Polymorphisms in base excision repair genes and thyroid cancer risk

  • Authors:
    • Luís S. Santos
    • Sandra C. Branco
    • Susana N. Silva
    • Ana Paula Azevedo
    • Octávia M. Gil
    • Isabel Manita
    • Teresa C. Ferreira
    • Edward Limbert
    • José Rueff
    • Jorge F. Gaspar
  • View Affiliations

  • Published online on: August 22, 2012     https://doi.org/10.3892/or.2012.1975
  • Pages: 1859-1868
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Abstract

Thyroid cancer (TC) is the most frequent endocrine malignancy, accounting however for only 1-2% of all human cancers, and the best-established risk factor for TC is radiation exposure, particularly during childhood. Since the BER pathway seems to play an important role in the repair of DNA damage induced by IR and other genotoxicants, we carried out a hospital-based case-control study in order to evaluate the potential modifying role of 6 BER polymorphisms on the individual susceptibility to non-familial TC in 109 TC patients receiving iodine-131, and 217 controls matched for age (±2 years), gender and ethnicity. Our results do not reveal a significant involvement of XRCC1 Arg194Trp and Arg399Gln, OGG1 Ser326Cys, APEX1 Asp148Glu, MUTYH Gln335His and PARP1 Val762Ala polymorphisms on the individual susceptibility towards TC, mostly in aggreement with the limited available evidence. By histological stratification analyis, we observed that the association between the presence of heterozygozity in the MUTYH Gln335His polymorphism and TC risk almost reached significance for the papillary subtype of TC. This was the first time that the putative association between this polymorphism and TC susceptibility was evaluated. However, since the sample size was modest, the possibility of a type I error should not be excluded and this result should, therefore, be interpreted with caution. More in depth studies involving larger populations should be pursued in order to further clarify the potential usefulness of the MUTYH Gln335His genotype as a predictive biomarker of susceptibility to TC and the role of the remaining BER polymorphisms on TC susceptibility.

Introduction

Thyroid cancer (TC) is the most frequent endocrine malignancy, accounting however for only 1–2% of all human cancers. In contrast with most malignancies, increasing incidence rates have been consistently reported worldwide over recent decades, although mortality due to TC does not seem to follow this trend (1). TC arises mostly from the epithelial elements of the gland and is usually classified according to histological and clinical criteria (1). Papillary and follicular thyroid carcinomas are the most common histological varieties, with papillary TC representing about 85% of all cases. TC is unusual during childhood but incidence increases with age. Also, women are afflicted three times as often as men, particularly during reproductive years (1). Overall prognosis is generally good, except for undifferentiated (anaplastic) carcinomas, which account for <5% of TC cases (1).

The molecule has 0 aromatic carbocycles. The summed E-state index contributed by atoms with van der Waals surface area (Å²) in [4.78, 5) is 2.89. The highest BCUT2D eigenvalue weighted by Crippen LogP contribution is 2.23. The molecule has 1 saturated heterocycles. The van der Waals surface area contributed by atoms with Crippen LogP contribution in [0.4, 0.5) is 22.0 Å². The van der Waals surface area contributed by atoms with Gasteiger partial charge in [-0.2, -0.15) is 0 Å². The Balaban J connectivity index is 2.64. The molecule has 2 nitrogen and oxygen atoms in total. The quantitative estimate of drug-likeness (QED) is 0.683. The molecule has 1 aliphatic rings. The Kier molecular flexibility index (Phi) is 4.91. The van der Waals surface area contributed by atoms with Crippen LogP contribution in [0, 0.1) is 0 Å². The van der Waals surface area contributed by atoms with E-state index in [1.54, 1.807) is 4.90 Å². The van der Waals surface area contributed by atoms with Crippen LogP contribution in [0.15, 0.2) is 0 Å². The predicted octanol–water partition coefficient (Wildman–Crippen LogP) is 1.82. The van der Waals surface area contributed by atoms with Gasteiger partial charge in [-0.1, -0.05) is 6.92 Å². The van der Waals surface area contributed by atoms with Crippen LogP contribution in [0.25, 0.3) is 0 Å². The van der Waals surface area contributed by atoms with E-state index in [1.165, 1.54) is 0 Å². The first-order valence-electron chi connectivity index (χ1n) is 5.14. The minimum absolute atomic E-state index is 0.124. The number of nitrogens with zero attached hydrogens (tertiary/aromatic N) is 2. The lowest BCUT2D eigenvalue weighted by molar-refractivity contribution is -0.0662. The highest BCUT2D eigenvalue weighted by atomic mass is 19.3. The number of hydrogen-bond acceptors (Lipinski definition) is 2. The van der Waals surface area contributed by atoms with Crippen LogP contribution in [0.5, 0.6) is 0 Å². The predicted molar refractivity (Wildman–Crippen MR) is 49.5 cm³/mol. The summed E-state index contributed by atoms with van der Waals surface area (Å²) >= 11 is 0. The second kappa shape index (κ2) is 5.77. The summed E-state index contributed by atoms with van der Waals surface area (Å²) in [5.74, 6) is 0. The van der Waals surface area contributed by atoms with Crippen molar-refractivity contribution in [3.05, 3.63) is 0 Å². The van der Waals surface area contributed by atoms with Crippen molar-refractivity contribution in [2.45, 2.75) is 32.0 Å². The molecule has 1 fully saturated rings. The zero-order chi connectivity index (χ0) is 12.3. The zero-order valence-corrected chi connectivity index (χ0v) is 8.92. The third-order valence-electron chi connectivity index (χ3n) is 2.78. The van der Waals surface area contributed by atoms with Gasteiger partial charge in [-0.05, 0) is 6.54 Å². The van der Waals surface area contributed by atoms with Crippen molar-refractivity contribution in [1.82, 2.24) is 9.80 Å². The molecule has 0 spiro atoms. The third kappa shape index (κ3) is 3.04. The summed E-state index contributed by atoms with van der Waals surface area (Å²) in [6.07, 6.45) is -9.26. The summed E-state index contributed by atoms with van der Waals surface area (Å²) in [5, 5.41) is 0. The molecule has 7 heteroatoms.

TC etiology remains an obscure subject: inherited familial factors such as germline mutations seem to be responsible for only a minor percentage of TC cases (2,3). Hormonal and dietary factors (e.g. iodine intake) have also been suggested to be implicated in the etiology of the disease but evidence is limited and inconsistent or, in the best of cases, limited to specific subtypes of TC (1,2). Clearly, the best-established risk factor for TC is radiation exposure, particularly during childhood: risk of TC is increased after exposure to ionizing radiation (IR) doses as low as 0.1 Gy and is both dose- and age- dependent, being maximal about 20–30 years after exposure (1,2). This long latency period between radiation exposure and TC diagnosis is expected since IR induces mostly recessive mutations, therefore, requiring a second event for tumor initiation (4). Even so, radiation exposure is estimated to account for <10% of all TC, suggesting that other risk factors could also have a relevant impact in the etiology of this malignancy.